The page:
Level 5 restrictions set to be extended until April, but schools and childcare will reopen

Pre-school due to reopen on March 8th under revised Living with Covid plan

As signalled by Taoiseach Micheál Martin in recent days, almost all aspects of the lockdown will be extended past March 5th. Photograph: Gareth Chaney / Collins Photos Dublin.

As signalled by Taoiseach Micheál Martin in recent days, almost all aspects of the lockdown will be extended past March 5th. Photograph: Gareth Chaney / Collins Photos Dublin.

 

The Government is set to announce on Tuesday that Level 5 restrictions will be extended at least until April.

There will be no major lifting of restrictions next month, aside from the reopening of school and childcare, under the new plan to be announced on Tuesday.

Ministers and senior officials met at Government Buildings on Monday evening to approve the Government’s revised Living with Covid plan which is expected to extend the current lockdown into April.

Government sources said the return to schools and childcare will be the focus, and is a significant risk to manage without reopening more broadly. The emphasis will remain on driving infections lower in the coming weeks, and avoiding a fourth lockdown at all costs, sources said. The restrictions will be reviewed again on April 5th.

Schools are expected to begin reopening from March 1st while childcare will resume on a phased basis, beginning with the ECCE preschool scheme on March 8th.

The Cabinet sub-committee approved the plan on Monday night and it will now be brought to a full meeting of the Cabinet on Tuesday morning and will be announced publicly in the afternoon.

Schools will be partially reopened in March. Junior and senior infants, first and second class and Leaving Cert students will return on March 1st. That will followed by a further reopening two weeks later on March 15th for other primary school pupils and fifth years, it is expected. Under this plan, though it is yet to be approved by ministers, the remaining secondary school students will not return until after the Easter holidays, on April 12th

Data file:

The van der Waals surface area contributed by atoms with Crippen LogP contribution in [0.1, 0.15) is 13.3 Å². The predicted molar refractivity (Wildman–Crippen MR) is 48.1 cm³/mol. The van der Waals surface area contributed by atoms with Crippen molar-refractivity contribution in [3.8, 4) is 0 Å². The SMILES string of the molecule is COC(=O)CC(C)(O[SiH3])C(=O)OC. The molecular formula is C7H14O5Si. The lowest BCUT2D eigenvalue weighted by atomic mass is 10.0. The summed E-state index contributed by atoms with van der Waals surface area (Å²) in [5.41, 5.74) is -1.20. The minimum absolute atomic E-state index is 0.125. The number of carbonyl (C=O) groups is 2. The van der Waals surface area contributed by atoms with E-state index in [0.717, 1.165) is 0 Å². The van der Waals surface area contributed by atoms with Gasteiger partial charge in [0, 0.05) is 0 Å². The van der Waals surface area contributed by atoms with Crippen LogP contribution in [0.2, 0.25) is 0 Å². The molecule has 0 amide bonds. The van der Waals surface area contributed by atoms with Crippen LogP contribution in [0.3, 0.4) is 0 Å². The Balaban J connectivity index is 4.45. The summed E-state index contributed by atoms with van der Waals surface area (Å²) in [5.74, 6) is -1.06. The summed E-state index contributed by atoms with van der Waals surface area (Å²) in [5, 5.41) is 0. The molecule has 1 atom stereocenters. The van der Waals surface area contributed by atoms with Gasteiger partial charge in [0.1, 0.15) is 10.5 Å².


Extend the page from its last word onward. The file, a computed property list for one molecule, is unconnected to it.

Which classes

Minister for Health Stephen Donnelly said, however, that he could not confirm which classes would go back to school and when. He said that his understanding was that the Nphet advice which was given to him applied to junior and senior infants only. He said Minister for Education Norma Foley was still in negotiations with teaching unions “and the Cabinet hopes to be in a position to announce something tomorrow”.

Asked if he could understand people’s frustration with the lack of firm information on reopening of schools, “There is nobody more frustrated than Minister Foley about this, she’s been engaged with all the education partners on this, we want to get this over the line, and hopefully those talks can conclude in a positive way tonight or tomorrow morning”. He told Claire Byrne Live on RTE after the subcommittee meeting on Monday night that his understanding was that concerns had been raised and talks were ongoing

Mr Donnelly said a briefing from Dr Glynn last week to the Covid subcommittee was “sobering”.

He said the proposal that goes to the Cabinet tomorrow “will include recommendations on education, detail on economic supports and the public health response as well”.